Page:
Percy! Seriously, that kid really impressed me. He focused on the battle at hand and not some silly one-sided love mess. He gave up a chance at immortality to bring some recognition to demigods. He was very much in love with Annabeth throughout. He was brave and bold and wicked clever. He was forgiving and tolerant but drew the line. I think Mr. Riordan did a great job with our lead.

Some things I was disappointed in:

Hera. She isn't so lenient. This is the woman who made a man kill his own family (two little boys. Two children. His wife, too) for daring to be the son of a woman she hated and Hera's husband. She wouldn't let some puny demigod speak up to her like Annabeth did and only leave a few cow messes as punishment.

Hermes. So he was avoiding Luke because of the prophecy? Well, Greek Mythology has proved that you can do whatever the heck you want - but you won't change fate. Why couldn't he be with his son UNTIL all that happened? It would end the same way, that's how it always works in myth.

The spy. Silena? Hmm, I don't know - I was suspicious of Michael Yew. Because he was peeving the Ares cabin, I thought it might have been to keep them out of war. I thought he lied when he said he had given Clarisse the chariot, and that Silena would discover so when she went back to camp. Our daughter of Aphrodite returning with the Ares cabin to fight the draken really rocked, though, so that made up for it :nod: And I guess she made sense, and she surprised me, which was nice, but I'd hoped for a twistier more interesting conclusion to that mess.

And you know how I feel about Annabeth. Seriously, she spent the whole first two books mooning after Luke, but when Percy makes friends with a spunky clever redhead she gets all funny. Which I guess is just silly like all humanity (the race she so vehemently demeaned. Grr), but it still peeved me. I was really happy for her when she got to redesign Olympus, though. That has to be a dream come true for the girl, I know she'll do a great job.

I saw a picture for one the craziest ideas I've ever heard up on dA. Luke/Rachel? REALLY? I can't shake the feeling that it just might work. Especially since EVERYONE loves Luke. Thalia. Annabeth. Now Silena Beauregard. Rachel was only a matter of time ;-)

Check out the picture yourself:

Sunday, December 12, 2010

Because True Love Isn't Shaky or Uncertain, and action packed books rock

(If you want to understand this post better, try reading this one: )

I don’t want to strangle Annabeth. I’ve been thinking about it, and I realized the idea makes me sicker than her comment on mortals did in the first place. I wouldn’t be capable.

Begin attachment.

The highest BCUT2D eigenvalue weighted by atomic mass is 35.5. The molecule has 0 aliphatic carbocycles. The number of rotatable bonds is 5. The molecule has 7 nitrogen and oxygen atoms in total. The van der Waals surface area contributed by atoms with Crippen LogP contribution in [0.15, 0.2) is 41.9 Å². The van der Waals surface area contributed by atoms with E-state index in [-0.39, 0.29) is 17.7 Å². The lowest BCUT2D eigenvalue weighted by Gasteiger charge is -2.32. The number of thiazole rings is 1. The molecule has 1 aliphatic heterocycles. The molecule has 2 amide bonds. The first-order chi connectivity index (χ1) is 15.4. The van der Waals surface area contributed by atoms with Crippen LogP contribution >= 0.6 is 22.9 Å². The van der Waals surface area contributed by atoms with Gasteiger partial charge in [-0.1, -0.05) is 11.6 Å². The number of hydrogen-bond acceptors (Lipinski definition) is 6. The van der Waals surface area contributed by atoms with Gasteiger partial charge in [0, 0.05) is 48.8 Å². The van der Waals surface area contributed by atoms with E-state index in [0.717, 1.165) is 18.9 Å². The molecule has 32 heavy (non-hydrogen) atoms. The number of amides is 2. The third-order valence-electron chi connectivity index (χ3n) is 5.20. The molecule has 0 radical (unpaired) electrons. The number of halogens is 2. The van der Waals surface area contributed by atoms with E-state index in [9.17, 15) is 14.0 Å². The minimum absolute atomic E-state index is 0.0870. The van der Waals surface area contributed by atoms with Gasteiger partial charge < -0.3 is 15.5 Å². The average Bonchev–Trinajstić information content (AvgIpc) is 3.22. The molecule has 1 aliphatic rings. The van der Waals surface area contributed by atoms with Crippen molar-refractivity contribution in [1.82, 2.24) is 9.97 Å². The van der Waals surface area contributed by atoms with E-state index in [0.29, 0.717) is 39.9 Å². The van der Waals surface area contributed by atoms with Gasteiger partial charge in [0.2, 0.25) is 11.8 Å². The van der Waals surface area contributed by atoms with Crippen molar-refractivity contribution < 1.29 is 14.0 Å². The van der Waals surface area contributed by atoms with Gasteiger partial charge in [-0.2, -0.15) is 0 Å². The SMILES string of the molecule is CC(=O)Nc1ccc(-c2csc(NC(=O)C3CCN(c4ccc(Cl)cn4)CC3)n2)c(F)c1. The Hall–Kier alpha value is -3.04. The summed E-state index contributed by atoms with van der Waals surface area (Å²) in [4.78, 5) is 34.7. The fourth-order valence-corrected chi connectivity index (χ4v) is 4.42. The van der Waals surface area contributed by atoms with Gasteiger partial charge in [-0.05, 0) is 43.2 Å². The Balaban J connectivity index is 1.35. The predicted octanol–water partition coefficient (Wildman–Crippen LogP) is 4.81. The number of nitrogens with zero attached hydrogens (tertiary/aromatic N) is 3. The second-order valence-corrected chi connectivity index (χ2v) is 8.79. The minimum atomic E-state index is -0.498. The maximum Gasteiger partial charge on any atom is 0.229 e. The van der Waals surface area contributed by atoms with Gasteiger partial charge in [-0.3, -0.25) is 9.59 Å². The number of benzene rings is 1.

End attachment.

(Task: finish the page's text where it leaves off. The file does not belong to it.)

What I do want is for that Anna girl to quit calling Percy a coward, to listen to him, to stop picking on Rachel, to worry about other things besides a silly love triangle and work with the guy she cares about to SAVE THE WORLD before it bloody ends.

And I want Percy to stop leading on a girl he doesn’t really care for and get together with the one he does already. I respect Percy, sure, because he is focusing on his mission to save the world and Olympus and all that instead of Rachel vs. Annabeth (which I think is the main reason he’s letting R.E.D. get cozy with him in the first place). But still, he should be clearer. It’s just not fair on either end.

And Rachel! I wish Rachel would tell the guy about her silly visions. Sure, they might just be dreams. But they might not. Better safe than sorry. Or, at least, I’m assuming she’s having visions. It’s hard to tell in stories like this when you’ve just gotten into it.

I’m really loving this book to pieces. Hestia rocks to high heaven. I still wish there wasn’t a silly love triangle, but the humor’s great and the pace fantastic. It’s nice having a story where things just keep on happening.

Friday, December 10, 2010

Because I'm silly and passionate

Gosh darnnit, I’m fed up.

Okay, so there’s this really awesome series. It’s by a guy named Rick Riordan, it’s called Percy Jackson and the Olympians, and you’ve probably heard of it. It’s got modernized Greek Mythology, adventure, humor, excitement, and I love it to pieces. It’s been forever since I’ve touched anything from that series, but, jumping in on that final book, Mr. Riordan does an unbelievable job of catching me up. I could probably just read that one novel without any of the others and still get what’s going on. And it doesn’t feel repetitious even if you do remember what happened, because it’s like fond memories, calling back something you enjoyed a long time ago with a funny, dry twist to it in the narrative.